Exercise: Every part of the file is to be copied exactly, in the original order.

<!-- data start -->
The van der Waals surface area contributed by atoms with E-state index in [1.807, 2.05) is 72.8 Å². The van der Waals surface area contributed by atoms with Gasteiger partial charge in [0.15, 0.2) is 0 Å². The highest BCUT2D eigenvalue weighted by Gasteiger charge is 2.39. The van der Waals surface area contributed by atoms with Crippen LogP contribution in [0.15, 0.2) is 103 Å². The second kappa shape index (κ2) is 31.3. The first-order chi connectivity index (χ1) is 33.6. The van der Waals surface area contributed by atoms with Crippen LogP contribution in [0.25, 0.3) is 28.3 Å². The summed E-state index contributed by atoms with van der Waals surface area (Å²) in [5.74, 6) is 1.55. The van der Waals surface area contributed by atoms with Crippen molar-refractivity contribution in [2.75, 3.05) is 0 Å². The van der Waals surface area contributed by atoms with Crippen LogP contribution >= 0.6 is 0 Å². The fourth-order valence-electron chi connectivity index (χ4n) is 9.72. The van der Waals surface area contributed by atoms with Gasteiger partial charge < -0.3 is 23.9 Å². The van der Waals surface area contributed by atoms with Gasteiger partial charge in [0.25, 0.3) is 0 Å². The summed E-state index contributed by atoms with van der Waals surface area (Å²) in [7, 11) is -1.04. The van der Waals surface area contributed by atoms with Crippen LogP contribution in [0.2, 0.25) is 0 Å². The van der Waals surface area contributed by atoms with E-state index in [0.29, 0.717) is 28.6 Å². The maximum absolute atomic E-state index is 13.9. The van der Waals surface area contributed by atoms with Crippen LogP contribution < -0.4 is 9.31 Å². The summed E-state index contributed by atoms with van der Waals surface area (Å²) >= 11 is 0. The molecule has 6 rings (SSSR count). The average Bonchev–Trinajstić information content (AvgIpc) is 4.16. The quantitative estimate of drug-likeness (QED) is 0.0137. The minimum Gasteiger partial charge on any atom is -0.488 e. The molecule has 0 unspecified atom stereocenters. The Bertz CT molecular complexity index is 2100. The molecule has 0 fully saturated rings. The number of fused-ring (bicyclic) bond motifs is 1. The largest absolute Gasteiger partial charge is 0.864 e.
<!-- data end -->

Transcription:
The van der Waals surface area contributed by atoms with E-state index in [1.807, 2.05) is 72.8 Å². The van der Waals surface area contributed by atoms with Gasteiger partial charge in [0.15, 0.2) is 0 Å². The highest BCUT2D eigenvalue weighted by Gasteiger charge is 2.39. The van der Waals surface area contributed by atoms with Crippen LogP contribution in [0.15, 0.2) is 103 Å². The second kappa shape index (κ2) is 31.3. The first-order chi connectivity index (χ1) is 33.6. The van der Waals surface area contributed by atoms with Crippen LogP contribution in [0.25, 0.3) is 28.3 Å². The summed E-state index contributed by atoms with van der Waals surface area (Å²) in [5.74, 6) is 1.55. The van der Waals surface area contributed by atoms with Crippen molar-refractivity contribution in [2.75, 3.05) is 0 Å². The van der Waals surface area contributed by atoms with Crippen LogP contribution >= 0.6 is 0 Å². The fourth-order valence-electron chi connectivity index (χ4n) is 9.72. The van der Waals surface area contributed by atoms with Gasteiger partial charge < -0.3 is 23.9 Å². The van der Waals surface area contributed by atoms with Gasteiger partial charge in [0.25, 0.3) is 0 Å². The summed E-state index contributed by atoms with van der Waals surface area (Å²) in [7, 11) is -1.04. The van der Waals surface area contributed by atoms with Crippen LogP contribution in [0.2, 0.25) is 0 Å². The van der Waals surface area contributed by atoms with E-state index in [0.29, 0.717) is 28.6 Å². The maximum absolute atomic E-state index is 13.9. The van der Waals surface area contributed by atoms with Crippen LogP contribution < -0.4 is 9.31 Å². The summed E-state index contributed by atoms with van der Waals surface area (Å²) >= 11 is 0. The molecule has 6 rings (SSSR count). The average Bonchev–Trinajstić information content (AvgIpc) is 4.16. The quantitative estimate of drug-likeness (QED) is 0.0137. The minimum Gasteiger partial charge on any atom is -0.488 e. The molecule has 0 unspecified atom stereocenters. The Bertz CT molecular complexity index is 2100. The molecule has 0 fully saturated rings. The number of fused-ring (bicyclic) bond motifs is 1. The largest absolute Gasteiger partial charge is 0.864 e.